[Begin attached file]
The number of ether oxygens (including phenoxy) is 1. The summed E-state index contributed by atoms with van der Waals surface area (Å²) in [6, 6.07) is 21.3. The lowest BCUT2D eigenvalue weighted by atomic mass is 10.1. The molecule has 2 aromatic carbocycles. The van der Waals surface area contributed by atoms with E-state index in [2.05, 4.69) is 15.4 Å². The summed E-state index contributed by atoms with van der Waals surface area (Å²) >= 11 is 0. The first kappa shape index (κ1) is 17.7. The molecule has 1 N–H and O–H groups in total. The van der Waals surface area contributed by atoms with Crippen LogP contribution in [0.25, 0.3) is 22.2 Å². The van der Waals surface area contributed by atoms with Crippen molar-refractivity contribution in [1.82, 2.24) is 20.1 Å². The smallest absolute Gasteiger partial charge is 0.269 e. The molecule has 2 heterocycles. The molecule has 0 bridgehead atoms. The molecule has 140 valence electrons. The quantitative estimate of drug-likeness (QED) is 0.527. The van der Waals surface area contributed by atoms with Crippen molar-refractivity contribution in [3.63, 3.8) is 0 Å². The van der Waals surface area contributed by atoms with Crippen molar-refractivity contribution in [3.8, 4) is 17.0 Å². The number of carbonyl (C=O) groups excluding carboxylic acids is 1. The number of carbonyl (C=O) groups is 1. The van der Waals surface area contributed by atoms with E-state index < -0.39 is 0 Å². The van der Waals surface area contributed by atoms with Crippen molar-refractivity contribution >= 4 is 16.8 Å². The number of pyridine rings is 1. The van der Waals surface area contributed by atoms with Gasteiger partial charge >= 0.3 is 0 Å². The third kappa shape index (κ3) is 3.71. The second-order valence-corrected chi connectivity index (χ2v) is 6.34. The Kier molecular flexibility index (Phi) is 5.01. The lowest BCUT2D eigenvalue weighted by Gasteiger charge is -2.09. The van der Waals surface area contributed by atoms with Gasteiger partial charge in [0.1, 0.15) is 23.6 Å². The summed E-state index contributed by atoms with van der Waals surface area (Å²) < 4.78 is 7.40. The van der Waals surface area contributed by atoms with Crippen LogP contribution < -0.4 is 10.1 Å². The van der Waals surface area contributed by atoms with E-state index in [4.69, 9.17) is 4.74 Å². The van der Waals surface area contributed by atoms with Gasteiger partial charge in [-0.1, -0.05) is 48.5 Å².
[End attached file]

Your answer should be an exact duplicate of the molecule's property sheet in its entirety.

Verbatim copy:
The number of ether oxygens (including phenoxy) is 1. The summed E-state index contributed by atoms with van der Waals surface area (Å²) in [6, 6.07) is 21.3. The lowest BCUT2D eigenvalue weighted by atomic mass is 10.1. The molecule has 2 aromatic carbocycles. The van der Waals surface area contributed by atoms with E-state index in [2.05, 4.69) is 15.4 Å². The summed E-state index contributed by atoms with van der Waals surface area (Å²) >= 11 is 0. The first kappa shape index (κ1) is 17.7. The molecule has 1 N–H and O–H groups in total. The van der Waals surface area contributed by atoms with Crippen LogP contribution in [0.25, 0.3) is 22.2 Å². The van der Waals surface area contributed by atoms with Crippen molar-refractivity contribution in [1.82, 2.24) is 20.1 Å². The smallest absolute Gasteiger partial charge is 0.269 e. The molecule has 2 heterocycles. The molecule has 0 bridgehead atoms. The molecule has 140 valence electrons. The quantitative estimate of drug-likeness (QED) is 0.527. The van der Waals surface area contributed by atoms with Crippen molar-refractivity contribution in [3.63, 3.8) is 0 Å². The van der Waals surface area contributed by atoms with Crippen molar-refractivity contribution in [3.8, 4) is 17.0 Å². The number of carbonyl (C=O) groups excluding carboxylic acids is 1. The number of carbonyl (C=O) groups is 1. The van der Waals surface area contributed by atoms with E-state index < -0.39 is 0 Å². The van der Waals surface area contributed by atoms with Crippen molar-refractivity contribution >= 4 is 16.8 Å². The number of pyridine rings is 1. The van der Waals surface area contributed by atoms with Gasteiger partial charge >= 0.3 is 0 Å². The third kappa shape index (κ3) is 3.71. The second-order valence-corrected chi connectivity index (χ2v) is 6.34. The Kier molecular flexibility index (Phi) is 5.01. The lowest BCUT2D eigenvalue weighted by Gasteiger charge is -2.09. The van der Waals surface area contributed by atoms with Gasteiger partial charge in [0.1, 0.15) is 23.6 Å². The summed E-state index contributed by atoms with van der Waals surface area (Å²) < 4.78 is 7.40. The van der Waals surface area contributed by atoms with Crippen LogP contribution < -0.4 is 10.1 Å². The van der Waals surface area contributed by atoms with E-state index in [4.69, 9.17) is 4.74 Å². The van der Waals surface area contributed by atoms with Gasteiger partial charge in [-0.1, -0.05) is 48.5 Å².